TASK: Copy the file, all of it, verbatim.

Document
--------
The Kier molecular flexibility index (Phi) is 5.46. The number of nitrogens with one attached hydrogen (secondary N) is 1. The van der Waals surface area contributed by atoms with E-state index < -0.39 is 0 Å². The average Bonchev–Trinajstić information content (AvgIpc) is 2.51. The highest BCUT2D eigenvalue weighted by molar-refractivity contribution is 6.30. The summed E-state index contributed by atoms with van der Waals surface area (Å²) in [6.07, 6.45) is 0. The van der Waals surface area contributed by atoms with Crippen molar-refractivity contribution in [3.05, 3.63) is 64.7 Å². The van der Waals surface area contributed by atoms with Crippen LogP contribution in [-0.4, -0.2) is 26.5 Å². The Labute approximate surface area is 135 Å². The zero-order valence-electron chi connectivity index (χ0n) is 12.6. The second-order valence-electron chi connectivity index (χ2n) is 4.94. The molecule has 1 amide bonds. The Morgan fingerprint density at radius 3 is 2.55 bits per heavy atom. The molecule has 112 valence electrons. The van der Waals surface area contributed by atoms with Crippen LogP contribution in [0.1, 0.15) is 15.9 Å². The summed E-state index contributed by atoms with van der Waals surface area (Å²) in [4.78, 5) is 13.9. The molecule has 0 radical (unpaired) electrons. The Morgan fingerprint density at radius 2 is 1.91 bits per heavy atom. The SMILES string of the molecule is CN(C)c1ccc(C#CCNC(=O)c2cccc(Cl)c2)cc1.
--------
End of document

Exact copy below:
The Kier molecular flexibility index (Phi) is 5.46. The number of nitrogens with one attached hydrogen (secondary N) is 1. The van der Waals surface area contributed by atoms with E-state index < -0.39 is 0 Å². The average Bonchev–Trinajstić information content (AvgIpc) is 2.51. The highest BCUT2D eigenvalue weighted by molar-refractivity contribution is 6.30. The summed E-state index contributed by atoms with van der Waals surface area (Å²) in [6.07, 6.45) is 0. The van der Waals surface area contributed by atoms with Crippen molar-refractivity contribution in [3.05, 3.63) is 64.7 Å². The van der Waals surface area contributed by atoms with Crippen LogP contribution in [-0.4, -0.2) is 26.5 Å². The Labute approximate surface area is 135 Å². The zero-order valence-electron chi connectivity index (χ0n) is 12.6. The second-order valence-electron chi connectivity index (χ2n) is 4.94. The molecule has 1 amide bonds. The Morgan fingerprint density at radius 3 is 2.55 bits per heavy atom. The molecule has 112 valence electrons. The van der Waals surface area contributed by atoms with Crippen LogP contribution in [0.1, 0.15) is 15.9 Å². The summed E-state index contributed by atoms with van der Waals surface area (Å²) in [4.78, 5) is 13.9. The molecule has 0 radical (unpaired) electrons. The Morgan fingerprint density at radius 2 is 1.91 bits per heavy atom. The SMILES string of the molecule is CN(C)c1ccc(C#CCNC(=O)c2cccc(Cl)c2)cc1.